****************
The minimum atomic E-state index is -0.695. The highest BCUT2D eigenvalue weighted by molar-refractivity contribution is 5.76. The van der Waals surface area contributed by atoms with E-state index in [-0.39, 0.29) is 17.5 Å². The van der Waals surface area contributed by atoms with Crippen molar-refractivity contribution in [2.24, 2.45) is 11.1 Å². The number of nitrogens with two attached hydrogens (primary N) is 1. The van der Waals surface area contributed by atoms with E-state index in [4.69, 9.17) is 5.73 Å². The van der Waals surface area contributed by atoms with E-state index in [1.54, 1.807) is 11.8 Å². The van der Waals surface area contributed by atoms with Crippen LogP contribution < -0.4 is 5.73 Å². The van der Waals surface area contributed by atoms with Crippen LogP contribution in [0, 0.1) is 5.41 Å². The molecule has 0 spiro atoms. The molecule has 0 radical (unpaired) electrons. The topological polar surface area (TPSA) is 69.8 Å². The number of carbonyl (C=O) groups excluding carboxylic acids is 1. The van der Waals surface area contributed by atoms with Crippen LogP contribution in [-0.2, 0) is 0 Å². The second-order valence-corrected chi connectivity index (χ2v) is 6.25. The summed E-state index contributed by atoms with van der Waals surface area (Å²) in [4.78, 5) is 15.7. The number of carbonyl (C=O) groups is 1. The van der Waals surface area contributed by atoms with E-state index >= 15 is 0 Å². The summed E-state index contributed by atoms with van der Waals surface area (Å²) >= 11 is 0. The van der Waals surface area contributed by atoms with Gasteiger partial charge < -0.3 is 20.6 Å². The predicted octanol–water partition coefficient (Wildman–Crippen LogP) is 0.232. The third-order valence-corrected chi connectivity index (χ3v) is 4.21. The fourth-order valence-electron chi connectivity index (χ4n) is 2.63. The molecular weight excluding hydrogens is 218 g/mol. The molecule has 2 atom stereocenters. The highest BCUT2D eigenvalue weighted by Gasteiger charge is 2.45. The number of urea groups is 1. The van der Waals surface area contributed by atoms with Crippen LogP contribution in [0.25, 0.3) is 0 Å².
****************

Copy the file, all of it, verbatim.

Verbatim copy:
The minimum atomic E-state index is -0.695. The highest BCUT2D eigenvalue weighted by molar-refractivity contribution is 5.76. The van der Waals surface area contributed by atoms with E-state index in [-0.39, 0.29) is 17.5 Å². The van der Waals surface area contributed by atoms with Crippen molar-refractivity contribution in [2.24, 2.45) is 11.1 Å². The number of nitrogens with two attached hydrogens (primary N) is 1. The van der Waals surface area contributed by atoms with E-state index in [4.69, 9.17) is 5.73 Å². The van der Waals surface area contributed by atoms with E-state index in [1.54, 1.807) is 11.8 Å². The van der Waals surface area contributed by atoms with Crippen LogP contribution < -0.4 is 5.73 Å². The van der Waals surface area contributed by atoms with Crippen LogP contribution in [0, 0.1) is 5.41 Å². The molecule has 0 spiro atoms. The molecule has 0 radical (unpaired) electrons. The topological polar surface area (TPSA) is 69.8 Å². The number of carbonyl (C=O) groups excluding carboxylic acids is 1. The van der Waals surface area contributed by atoms with Crippen LogP contribution in [-0.2, 0) is 0 Å². The second-order valence-corrected chi connectivity index (χ2v) is 6.25. The summed E-state index contributed by atoms with van der Waals surface area (Å²) in [4.78, 5) is 15.7. The number of carbonyl (C=O) groups is 1. The van der Waals surface area contributed by atoms with E-state index >= 15 is 0 Å². The summed E-state index contributed by atoms with van der Waals surface area (Å²) >= 11 is 0. The van der Waals surface area contributed by atoms with Gasteiger partial charge < -0.3 is 20.6 Å². The predicted octanol–water partition coefficient (Wildman–Crippen LogP) is 0.232. The third-order valence-corrected chi connectivity index (χ3v) is 4.21. The fourth-order valence-electron chi connectivity index (χ4n) is 2.63. The molecular weight excluding hydrogens is 218 g/mol. The molecule has 2 atom stereocenters. The highest BCUT2D eigenvalue weighted by Gasteiger charge is 2.45. The number of urea groups is 1. The van der Waals surface area contributed by atoms with Crippen LogP contribution in [0.25, 0.3) is 0 Å².